Try keeping your elbow next to your body and your forearm pointed at your target. Try to keep your thumb at 11 to 1 o'clock. Throwing a spinner means you're up on top your ball and your elbow is away from your body.

Once you get your elbow inside and your forearm pointed at your target, A good wrist brace will help you stay under the ball.

Work on making your ball turn off your hand not your hand going around your ball.

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#199999 - 07/13/19 09:57 AM Re: Tips to get back to a semi-roller release? [Re: ASUWoody]
BOSStull Offline
2x Virtual League Champion

Registered: 10/15/11
Posts: 1208
A/S/L: 63/M /Georgia
As with what BOAT says I got a habit of feeling my elbow scrape my shirt during the upswing
_________________________
HG 300,
HS 811
https://www.pinterest.com/bosstull/

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#200002 - 07/13/19 10:15 AM Re: Tips to get back to a semi-roller release? [Re: BOSStull]
djp1080 Offline
Team USA Contender

Registered: 04/20/13
Posts: 469
A/S/L: 72/m/IL
Originally Posted By: BOSStull
As with what BOAT says I got a habit of feeling my elbow scrape my shirt during the upswing

Okay BOAT and BOSS,
I think I have it. My last night in this past season's league I did pretty well with a 203-179-203. Had two rails in the 2nd game as I recall.
Kept my elbow in all night long. I'd swing the ball once before I made my approach on some shots. Seemed to help me relax.
Guess my mind is thinking too much. I'll keep at it.
Thanks guys!

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#200003 - 07/13/19 03:33 PM Re: Tips to get back to a semi-roller release? [Re: djp1080]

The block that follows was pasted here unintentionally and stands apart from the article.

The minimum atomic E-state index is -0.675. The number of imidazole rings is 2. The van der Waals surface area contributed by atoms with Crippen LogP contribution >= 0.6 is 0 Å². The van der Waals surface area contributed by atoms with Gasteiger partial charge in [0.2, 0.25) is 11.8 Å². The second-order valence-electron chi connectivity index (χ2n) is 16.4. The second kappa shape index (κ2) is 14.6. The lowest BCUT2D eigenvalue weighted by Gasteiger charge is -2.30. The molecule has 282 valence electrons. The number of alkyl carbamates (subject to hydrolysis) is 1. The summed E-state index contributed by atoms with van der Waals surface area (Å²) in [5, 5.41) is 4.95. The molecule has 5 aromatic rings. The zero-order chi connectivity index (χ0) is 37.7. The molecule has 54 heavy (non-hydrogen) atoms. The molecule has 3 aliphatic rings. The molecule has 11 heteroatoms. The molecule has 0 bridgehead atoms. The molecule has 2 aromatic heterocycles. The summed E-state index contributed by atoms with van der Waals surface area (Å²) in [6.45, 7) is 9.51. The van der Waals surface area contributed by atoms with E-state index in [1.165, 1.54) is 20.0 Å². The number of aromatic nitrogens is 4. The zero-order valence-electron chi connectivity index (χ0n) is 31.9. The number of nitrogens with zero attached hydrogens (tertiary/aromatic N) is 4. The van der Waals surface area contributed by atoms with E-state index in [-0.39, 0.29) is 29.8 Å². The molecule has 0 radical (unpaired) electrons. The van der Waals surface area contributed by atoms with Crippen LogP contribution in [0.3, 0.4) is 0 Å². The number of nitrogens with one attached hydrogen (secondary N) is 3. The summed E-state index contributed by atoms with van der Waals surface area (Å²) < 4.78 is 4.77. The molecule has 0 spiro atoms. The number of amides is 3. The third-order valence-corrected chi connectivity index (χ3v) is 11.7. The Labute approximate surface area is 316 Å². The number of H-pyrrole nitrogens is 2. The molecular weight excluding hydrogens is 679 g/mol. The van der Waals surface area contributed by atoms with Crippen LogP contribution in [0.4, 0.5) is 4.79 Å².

82Boat69 Offline
Pro of the Year Contender

Registered: 06/24/16
Posts: 707
A/S/L: 71/M/California
Throwing a spinner is the combination of a number of questionable habits. Keeping your elbow in will help but one other thing is to simply relax your arm swing and keep it fully extended. Too many of us let our timing get too early thinking we will add leverage. Just the opposite is true. A relaxed arm swing will increase speed, RPM's and accuracy. When we try to throw the ball instead of swing the ball, a number of problems arise do to tightening of muscles from the waist up.

First, our back muscles tighten which will cause our shoulders to square up reducing both body tilt and body angle. Next, as our forearm tightens to 'goop' up the shot, it actually slows down the arm and stiffens the wrist which will reduce speed and RPM's.

Think of a whipping action. That's where speed and RPM's come from. Everything we do that interferes with our swing only hurts the final seconds before we release.